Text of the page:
The holiday season is often filled with reunions and catch-ups; memories are shared with old friends and long-distance families come together to spend time in each other's company.
For Newton Centre resident Mary Katz Erlich, this Thanksgiving included one of those reunions. Her meeting, though, was one that crossed continents, religions and languages.
After more than 60 years apart, Erlich was reunited with the Christian family who hid her for nearly three years during World War II and the Nazi occupation of Lithuania.
"I was thrilled to see them," Erlich says. "It's like reliving again those years, but in a pleasant way."
Like most reunions, Erlich's started at an airport.
Amidst the holiday rush of Thanksgiving, Erlich, 83, traveled to New York's JFK Airport on Nov. 23 where she met up with Egle, 83, and Aurimas Ruzgys, 81, two of the three children who helped hide Erlich and her Jewish family.
Despite decades apart, changed appearances and Erlich's less-than-perfect Lithuanian, the three friends came together like long-lost siblings. Seeing them for the first time since 1945, Erlich says, was "heartwarming."
"We're bound like brother and sister," she says.
Life in hiding
The reunion story starts more than 66 years ago in Giedraiciai, Lithuania, where a Jewish shop owner by the name of Srolis Katz lived with his wife, son and daughter (Erlich).
As the Nazis began to invade Lithuania, Jewish men and boys were gathered by local police and brought out to the woods to be shot. Erlich's father and brother were eventually rounded up into one of those groups.
Srolis escaped the bullet. His son did not.
Miraculously leaving the forest with his life, Erlich's father returned home to his wife and daughter and decided to put his family into hiding. At just 12-years old, Erlich said goodbye to her hometown and, on most days, sunlight.
The family of three traveled to the village of Dudenai, where they met up with Leokadija Ruzgys, a widowed Christian woman who Srolis had met during his time running the shop in Giedraiciai. Although it started with just a request to stay the night, Leokadija and her three children -- Egle, Meile and Aurimas -- took care of the Jewish family for two and a half years.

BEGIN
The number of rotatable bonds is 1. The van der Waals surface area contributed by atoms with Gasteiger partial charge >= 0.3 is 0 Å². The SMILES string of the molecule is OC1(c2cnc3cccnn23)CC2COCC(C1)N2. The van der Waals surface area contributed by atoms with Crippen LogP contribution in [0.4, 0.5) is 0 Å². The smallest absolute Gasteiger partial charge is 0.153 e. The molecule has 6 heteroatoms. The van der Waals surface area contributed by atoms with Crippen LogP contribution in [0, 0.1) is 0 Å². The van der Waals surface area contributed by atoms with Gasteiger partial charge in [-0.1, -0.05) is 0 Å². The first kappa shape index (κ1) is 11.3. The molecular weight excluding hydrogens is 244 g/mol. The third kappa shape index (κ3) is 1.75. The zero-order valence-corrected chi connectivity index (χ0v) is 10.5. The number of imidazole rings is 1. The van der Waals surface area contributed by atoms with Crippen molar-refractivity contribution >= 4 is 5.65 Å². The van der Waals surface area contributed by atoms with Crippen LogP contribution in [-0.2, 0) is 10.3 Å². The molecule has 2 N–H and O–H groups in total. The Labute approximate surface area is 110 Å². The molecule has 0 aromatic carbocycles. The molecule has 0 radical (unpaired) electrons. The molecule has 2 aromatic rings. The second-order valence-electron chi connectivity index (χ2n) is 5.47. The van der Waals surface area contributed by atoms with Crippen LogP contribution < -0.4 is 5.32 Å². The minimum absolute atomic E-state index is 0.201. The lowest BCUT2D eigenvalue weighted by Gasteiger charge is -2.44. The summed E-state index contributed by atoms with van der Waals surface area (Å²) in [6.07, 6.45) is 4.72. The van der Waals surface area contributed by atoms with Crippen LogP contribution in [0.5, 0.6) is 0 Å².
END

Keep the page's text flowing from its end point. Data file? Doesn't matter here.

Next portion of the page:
"We were always afraid and always hiding," Erlich says. "If a female was coming up the hill [toward the house] we would hide in not such a bad place, but when someone we didn't know came, and who was male, we used to crawl down into a little bunker."
Despite the years of fear, these are the times Erlich, Egle and Aurimas reminisced about during their few days together last month.
"We were scared for our lives," Erlich says. "I was never out [of the hiding spot] in the first year. They would take me out to have some fresh air but I was so uncomfortable, so afraid. But they feared for their lives, too."
There were some good times during her hiding period, Erlich recalls, although they were few and far between. Christmas was one of those times.
The three young siblings and Erlich would gather to decorate and eat around the Christmas tree. The festivities, though, were kept quiet and restricted to just the two families, so as to not alert suspicious neighbors.
"We all enjoyed that evening," Erlich says. "It got us away from all the fear."
But suspicious neighbors would eventually bring the end to her family's hiding, Erlich says. After two and a half years, police found out Leokadija was hiding the Jewish family and arrested her along with Erlich and her parents. Egle, Meile and Aurimas were left at home alone.
Erlich, her parents and Leokadija spent six months in prison, during which time Egle, Meile and Aurimas sold goods to corrupt prison officials in order to keep the Jewish family and their mother safe.
Eventually, the Russians freed Lithuania and the prisoners were liberated. After they arrived back at the village, Erlich was reunited with the Egle, Meile and Aurimas. Soon after, her family decided to leave for America. It would be the last time she would see her adopted siblings for more than six decades.
Years gone by
In the years since they've seen each other, Erlich's parents as well as Leokadija and Meile have passed away. Although Erlich says she's though thought about visiting and reuniting with Egle and Aurimas, certain circumstances, such as her husband's health, have held her back.
That's where the Jewish Foundation for the Righteous (JFR) comes in.
The foundation, a non-profit organization, provides financial assistance to non-Jews who helped rescue and save Jewish people during the Holocaust. The foundation, which also works to keep the legacy of these rescuers alive, facilitated last month's reunion.
"I owe it all to the JFR. They did a marvelous job," Erlich says.
Now, after so much time apart and just a few days together, Erlich says saying goodbye again will be especially difficult.
"It’s going to be a hard time saying goodbye to them," she says. "I don’t know if we’ll ever see each other again."
Some information for this article was provided by press release from the Jewish Foundation for the Righteous.